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Q & A With Spencer Larsen, East - West Shrine Game Defensive MVP

Discussion in 'Draft Zone' started by Hostile, Jan 23, 2008.

  1. Hostile

    Hostile Tacos are a good investment Zone Supporter

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    Larsen awaits NFL draft after Shrine appearance


    By Ryan Finley
    arizona daily star
    Tucson, Arizona | Published: 01.22.2008

    Spencer Larsen had no idea.

    As the clock ran down in Saturday's East-West Shrine Game in Houston, Larsen was pulled aside and given specific instructions.

    "Some guy came and told me to follow another guy off the field because, 'You're the defensive MVP,'" Larsen said Monday from Phoenix. "Really, I wasn't expecting anything like that at all."

    He should have. Larsen registered eight tackles, including two for losses, in the West's 31-13 victory. Saturday's game capped a busy week for Larsen, a 6-foot-1-inch, 240-pound linebacker. He boosted his draft stock, received face time on ESPN2 and brought home a trophy.

    The Star talked to Larsen on Monday about his Shrine Game success and pro prospects:

    Q: The week of the Shrine Game can be pretty hectic. How was your time in Houston?

    A: Tuesday and Wednesday were pretty intense — we went full pads with a lot of hitting; Thursday we had a walk-through, Friday was (team) pictures and played the game Saturday. The whole thing was pretty intense. You'd interview with (NFL) teams and try to talk to as many scouts as you could. At practice there were just nothing but scouts on both sidelines.


    Q: How's life as a pro?

    A: These are stressful months.

    You're trying to get as fast as you can and you're trying to impress as many people as you can. With every mistake, you want to doubt yourself, but it's been fine. It's been fun. We're living in the Phoenix area — Gilbert, actually. I have an agent, Bruce Tollner.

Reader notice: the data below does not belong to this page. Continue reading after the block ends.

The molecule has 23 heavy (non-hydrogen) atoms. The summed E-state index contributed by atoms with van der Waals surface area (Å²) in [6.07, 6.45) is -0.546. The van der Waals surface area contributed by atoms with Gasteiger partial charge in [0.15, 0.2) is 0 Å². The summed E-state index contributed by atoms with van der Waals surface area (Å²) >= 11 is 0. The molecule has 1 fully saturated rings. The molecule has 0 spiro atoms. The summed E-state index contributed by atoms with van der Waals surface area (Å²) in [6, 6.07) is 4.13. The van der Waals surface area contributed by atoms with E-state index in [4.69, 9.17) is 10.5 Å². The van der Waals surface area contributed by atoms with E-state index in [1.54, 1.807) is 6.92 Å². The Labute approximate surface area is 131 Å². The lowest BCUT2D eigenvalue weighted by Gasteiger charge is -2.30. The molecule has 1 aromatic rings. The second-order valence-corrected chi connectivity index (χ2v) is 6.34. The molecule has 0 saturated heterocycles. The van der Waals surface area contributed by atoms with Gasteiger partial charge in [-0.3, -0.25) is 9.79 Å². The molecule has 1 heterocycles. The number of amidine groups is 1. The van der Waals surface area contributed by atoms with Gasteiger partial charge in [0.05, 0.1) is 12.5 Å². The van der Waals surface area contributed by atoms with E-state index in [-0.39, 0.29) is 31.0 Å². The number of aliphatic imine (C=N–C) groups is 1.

Q: Physically, what are you working on?

    A: I have a trainer, and we're going at it pretty hard. I'm doing all I can to run as fast as I can. People and teams say that speed is the biggest knock on me. Nobody's real sure about my 40 time. I want to finish under 4.7 (seconds).


    Q: Where do you think you fit in for the draft?

    A: We don't think we'll probably know until after the draft.
    Skill-wise, I'm really confident in the way I play the game; beyond that, I bring the intangible stuff — leadership and consistency, on and off the field.


    Q: What's next?

    A: I did get invited to (next month's) NFL Combine, and I'm real excited. They were supposed to mail me an invitation, but they had the wrong address, and I never got it. I had to call them and see what was going on. They told me I had been invited, and a few days later, the invitation showed up at my house. I guess they had the completely wrong address.
  2. Hailmary

    Hailmary Well-Known Member

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    I know it won't happen because the combine is becoming a real media event, but I wish the NFL would adopt a policy that players can only attend if they agree to participate in certain drills (esp. the 40). It just frustrates me knowing that some kids (who could really benefit from the combine) will get snubbed for better known player who's basically there to be weighed in or something like that.
  3. masomenos

    masomenos Less is more

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    Here's some more info on the guy, for those who don't know much about him.

    Led team and Pac 10 with 131 tackles, ranked 13th nationally.
    Led team and Pac 10 with 87 solo tackles, ranked 3rd nationally.
    4 sacks
    15.5 tackles for a loss
    5 pressures on the quarterback
    3 forced fumbles, 4 recoveries
    1 INT, 5 pass deflections

    His 87 solo tackles all came against the run, and the ball carriers YPC on those tackles was 1.38.

    Registered 22 tackles on third down, and 9 on 4th down.

    Stuffed ball carrier at the line of scrimmage 13 times, for a total of 32.5 plays resulting in no gain or a loss.

    His 87 solo tackles are the most by an Arizona player since Lance Briggs had 67 solo tackles. His 15.5 TFL were the most by any Arizona player since Teddy Bruschi had 19.5.

    Oh and right now he's projected as going in about the 5th round. Anyone want to jump on the bandwagon?
  4. Hostile

    Hostile Tacos are a good investment Zone Supporter

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    Thanks for the info.

    I love this kid. Smart, great attitude, and always around the football.
  5. theogt

    theogt Surrealist Zone Supporter

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    Seems like a Bradie James clone to me. Which isn't a bad thing, but we've got Bradie.
  6. masomenos

    masomenos Less is more